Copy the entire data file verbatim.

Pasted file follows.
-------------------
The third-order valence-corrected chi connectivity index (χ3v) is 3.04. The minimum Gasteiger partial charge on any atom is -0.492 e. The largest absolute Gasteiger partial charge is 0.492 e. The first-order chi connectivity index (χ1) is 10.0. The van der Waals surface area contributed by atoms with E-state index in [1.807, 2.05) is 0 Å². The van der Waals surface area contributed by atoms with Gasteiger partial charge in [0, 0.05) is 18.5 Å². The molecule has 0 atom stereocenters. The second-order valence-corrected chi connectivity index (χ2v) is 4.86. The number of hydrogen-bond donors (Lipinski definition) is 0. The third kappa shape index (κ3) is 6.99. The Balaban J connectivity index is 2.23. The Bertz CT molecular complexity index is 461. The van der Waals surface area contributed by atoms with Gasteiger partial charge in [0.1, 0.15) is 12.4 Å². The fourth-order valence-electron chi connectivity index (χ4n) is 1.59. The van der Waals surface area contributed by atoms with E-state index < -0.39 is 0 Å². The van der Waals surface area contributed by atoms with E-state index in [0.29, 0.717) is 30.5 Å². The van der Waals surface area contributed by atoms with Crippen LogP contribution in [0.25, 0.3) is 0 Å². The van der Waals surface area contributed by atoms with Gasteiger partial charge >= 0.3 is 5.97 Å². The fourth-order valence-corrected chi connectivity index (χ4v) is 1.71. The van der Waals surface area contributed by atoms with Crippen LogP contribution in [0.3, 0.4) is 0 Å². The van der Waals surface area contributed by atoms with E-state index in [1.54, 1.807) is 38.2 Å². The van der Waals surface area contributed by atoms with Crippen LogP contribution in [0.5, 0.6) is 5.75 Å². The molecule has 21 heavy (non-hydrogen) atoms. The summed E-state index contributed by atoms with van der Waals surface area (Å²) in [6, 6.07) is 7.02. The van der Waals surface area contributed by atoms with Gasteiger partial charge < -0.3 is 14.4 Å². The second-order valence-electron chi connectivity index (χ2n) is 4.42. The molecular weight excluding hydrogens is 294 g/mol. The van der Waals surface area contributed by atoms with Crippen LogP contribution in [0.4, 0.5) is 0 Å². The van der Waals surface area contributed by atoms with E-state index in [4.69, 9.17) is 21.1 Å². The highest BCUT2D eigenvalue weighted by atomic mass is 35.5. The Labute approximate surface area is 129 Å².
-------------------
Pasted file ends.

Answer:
The third-order valence-corrected chi connectivity index (χ3v) is 3.04. The minimum Gasteiger partial charge on any atom is -0.492 e. The largest absolute Gasteiger partial charge is 0.492 e. The first-order chi connectivity index (χ1) is 10.0. The van der Waals surface area contributed by atoms with E-state index in [1.807, 2.05) is 0 Å². The van der Waals surface area contributed by atoms with Gasteiger partial charge in [0, 0.05) is 18.5 Å². The molecule has 0 atom stereocenters. The second-order valence-corrected chi connectivity index (χ2v) is 4.86. The number of hydrogen-bond donors (Lipinski definition) is 0. The third kappa shape index (κ3) is 6.99. The Balaban J connectivity index is 2.23. The Bertz CT molecular complexity index is 461. The van der Waals surface area contributed by atoms with Gasteiger partial charge in [0.1, 0.15) is 12.4 Å². The fourth-order valence-electron chi connectivity index (χ4n) is 1.59. The van der Waals surface area contributed by atoms with E-state index < -0.39 is 0 Å². The van der Waals surface area contributed by atoms with E-state index in [0.29, 0.717) is 30.5 Å². The van der Waals surface area contributed by atoms with Crippen LogP contribution in [0.25, 0.3) is 0 Å². The van der Waals surface area contributed by atoms with Gasteiger partial charge >= 0.3 is 5.97 Å². The fourth-order valence-corrected chi connectivity index (χ4v) is 1.71. The van der Waals surface area contributed by atoms with Crippen LogP contribution in [0.3, 0.4) is 0 Å². The van der Waals surface area contributed by atoms with E-state index in [1.54, 1.807) is 38.2 Å². The van der Waals surface area contributed by atoms with Crippen LogP contribution in [0.5, 0.6) is 5.75 Å². The molecule has 21 heavy (non-hydrogen) atoms. The summed E-state index contributed by atoms with van der Waals surface area (Å²) in [6, 6.07) is 7.02. The van der Waals surface area contributed by atoms with Gasteiger partial charge < -0.3 is 14.4 Å². The second-order valence-electron chi connectivity index (χ2n) is 4.42. The molecular weight excluding hydrogens is 294 g/mol. The van der Waals surface area contributed by atoms with Crippen LogP contribution in [0.4, 0.5) is 0 Å². The van der Waals surface area contributed by atoms with E-state index in [4.69, 9.17) is 21.1 Å². The highest BCUT2D eigenvalue weighted by atomic mass is 35.5. The Labute approximate surface area is 129 Å².